Fathers' Time Spent with Sons and Daughters

Project: Research projectExploratory/Developmental Grants

Description

Project Summary Parents are instrumental in the development of their children, and growing research in the U.S. points to the pivotal role of fathers. Father involvement?including time spent with children?has positive impacts on child outcomes. Nevertheless, father involvement is not always equally distributed across sons and daughters. Research in the U.S. finds that fathers spend more time with sons and more time with all children if they have a son. Gender discrimination in fathers' time investments could be even larger in high son-preference settings across Asia, and have a greater impact on the relative well-being of girls and boys. Yet there is scant work on fathers' time investments in high son-preference settings, such as India. The first goal of this project is to conduct analyses using large-scale data from South India to document fathers' time investments in children overall, in sons versus daughters, and by gender composition of siblings in the family (Aim 1). The second goal is to understand what propels fathers' time bias against daughters. We focus on fathers' gender ideology, broadly defined as beliefs toward men's and women's roles in society. Men with egalitarian attitudes view their roles more equally to women's and, therefore, are expected to spend more time in childcare than those who espouse traditional attitudes. Gender theories are completely silent regarding the link between fathers' gender ideology and bias against daughters, however. We suggest that egalitarian fathers will treat sons and daughters more equally and therefore narrow the gender gap in fathers' time investments. Further, our approach recognizes that these relationships could be shaped by mothers' gender ideology. Many mothers in India and elsewhere, given their central responsibility for childrearing, act as gatekeepers who regulate fathers' involvement with children. Thus, mothers' attitudes could influence fathers to curb their time with children, or encourage them to increase their involvement, particularly with daughters. To measure gender ideology, we create a new, multi-dimensional typology using latent class analysis (Aim 2). Using this typology, we tease out which fathers invest more time with their children and display less bias against daughters (Aim 3). We also recognize that any investigation of father involvement with children is incomplete without attention to the larger family context, specifically the extended family in India, including children's grandparents. These individuals could serve as alternative caregivers to fathers and influence fathers' behavior toward sons and daughters. Therefore, accounting for their caregiving time and proximity are crucial. The analysis uses rich data on time use, gender ideologies, and caregiving from the South India Community Health Study (SICHS) in Tamil Nadu, where new roles for fathers coexist with patriarchal preferences for sons. The proposed research addresses a seemingly intractable challenge to health equity globally?gender bias in child investments. Findings regarding how and why fathers treat boys and girls unequally will have important implications for policies and interventions targeting persistent gender disparities in child inputs and outcomes worldwide.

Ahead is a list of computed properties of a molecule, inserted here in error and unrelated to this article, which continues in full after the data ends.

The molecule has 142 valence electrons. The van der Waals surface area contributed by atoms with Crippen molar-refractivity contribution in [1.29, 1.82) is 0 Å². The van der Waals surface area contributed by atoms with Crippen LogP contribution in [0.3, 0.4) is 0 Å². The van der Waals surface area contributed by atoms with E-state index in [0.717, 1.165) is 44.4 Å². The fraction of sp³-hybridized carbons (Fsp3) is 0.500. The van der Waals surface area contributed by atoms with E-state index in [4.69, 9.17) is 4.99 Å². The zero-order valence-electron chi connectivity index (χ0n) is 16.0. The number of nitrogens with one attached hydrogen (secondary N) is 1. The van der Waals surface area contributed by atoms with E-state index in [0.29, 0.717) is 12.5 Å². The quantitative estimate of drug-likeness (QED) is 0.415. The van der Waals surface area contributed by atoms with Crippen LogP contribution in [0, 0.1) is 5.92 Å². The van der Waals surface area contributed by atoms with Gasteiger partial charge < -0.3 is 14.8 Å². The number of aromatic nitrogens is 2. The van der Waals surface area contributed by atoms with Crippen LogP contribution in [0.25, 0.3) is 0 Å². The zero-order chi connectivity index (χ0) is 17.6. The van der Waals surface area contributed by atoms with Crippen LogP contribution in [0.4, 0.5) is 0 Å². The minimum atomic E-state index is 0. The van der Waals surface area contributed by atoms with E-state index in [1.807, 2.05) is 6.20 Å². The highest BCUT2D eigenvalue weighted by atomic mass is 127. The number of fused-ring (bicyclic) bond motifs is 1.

StatusActive
Effective start/end date8/15/187/31/20

Funding

  • National Institutes of Health: $283,122.00

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father
gender
India
ideology
time
trend
caregiving
typology
large family
women's role
gatekeeper
extended family
Tamil
health
Ideologies
caregiver